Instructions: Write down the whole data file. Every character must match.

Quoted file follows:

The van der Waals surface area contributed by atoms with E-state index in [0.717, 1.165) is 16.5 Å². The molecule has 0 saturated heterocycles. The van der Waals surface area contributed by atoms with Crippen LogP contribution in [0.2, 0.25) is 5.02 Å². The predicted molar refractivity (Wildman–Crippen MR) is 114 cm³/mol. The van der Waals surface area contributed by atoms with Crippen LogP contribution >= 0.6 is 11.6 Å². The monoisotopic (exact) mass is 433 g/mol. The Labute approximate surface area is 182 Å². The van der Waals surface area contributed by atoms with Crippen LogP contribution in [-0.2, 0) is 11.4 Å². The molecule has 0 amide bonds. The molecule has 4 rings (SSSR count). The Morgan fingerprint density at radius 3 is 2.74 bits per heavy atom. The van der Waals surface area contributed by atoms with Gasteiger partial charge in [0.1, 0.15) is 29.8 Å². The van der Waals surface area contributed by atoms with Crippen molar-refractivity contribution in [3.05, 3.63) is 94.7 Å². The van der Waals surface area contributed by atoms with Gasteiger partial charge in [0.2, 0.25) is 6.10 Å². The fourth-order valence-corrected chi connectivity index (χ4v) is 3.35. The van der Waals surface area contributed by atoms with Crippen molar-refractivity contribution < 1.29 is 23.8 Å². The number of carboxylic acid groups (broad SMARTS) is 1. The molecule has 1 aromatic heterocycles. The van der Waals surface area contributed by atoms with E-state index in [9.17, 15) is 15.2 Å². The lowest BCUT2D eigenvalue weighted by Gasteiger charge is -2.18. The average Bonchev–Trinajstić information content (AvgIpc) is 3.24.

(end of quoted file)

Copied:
The van der Waals surface area contributed by atoms with E-state index in [0.717, 1.165) is 16.5 Å². The molecule has 0 saturated heterocycles. The van der Waals surface area contributed by atoms with Crippen LogP contribution in [0.2, 0.25) is 5.02 Å². The predicted molar refractivity (Wildman–Crippen MR) is 114 cm³/mol. The van der Waals surface area contributed by atoms with Crippen LogP contribution >= 0.6 is 11.6 Å². The monoisotopic (exact) mass is 433 g/mol. The Labute approximate surface area is 182 Å². The van der Waals surface area contributed by atoms with Crippen LogP contribution in [-0.2, 0) is 11.4 Å². The molecule has 0 amide bonds. The molecule has 4 rings (SSSR count). The Morgan fingerprint density at radius 3 is 2.74 bits per heavy atom. The van der Waals surface area contributed by atoms with Gasteiger partial charge in [0.1, 0.15) is 29.8 Å². The van der Waals surface area contributed by atoms with Crippen molar-refractivity contribution in [3.05, 3.63) is 94.7 Å². The van der Waals surface area contributed by atoms with Gasteiger partial charge in [0.2, 0.25) is 6.10 Å². The fourth-order valence-corrected chi connectivity index (χ4v) is 3.35. The van der Waals surface area contributed by atoms with Crippen molar-refractivity contribution < 1.29 is 23.8 Å². The number of carboxylic acid groups (broad SMARTS) is 1. The molecule has 1 aromatic heterocycles. The van der Waals surface area contributed by atoms with E-state index in [9.17, 15) is 15.2 Å². The lowest BCUT2D eigenvalue weighted by Gasteiger charge is -2.18. The average Bonchev–Trinajstić information content (AvgIpc) is 3.24.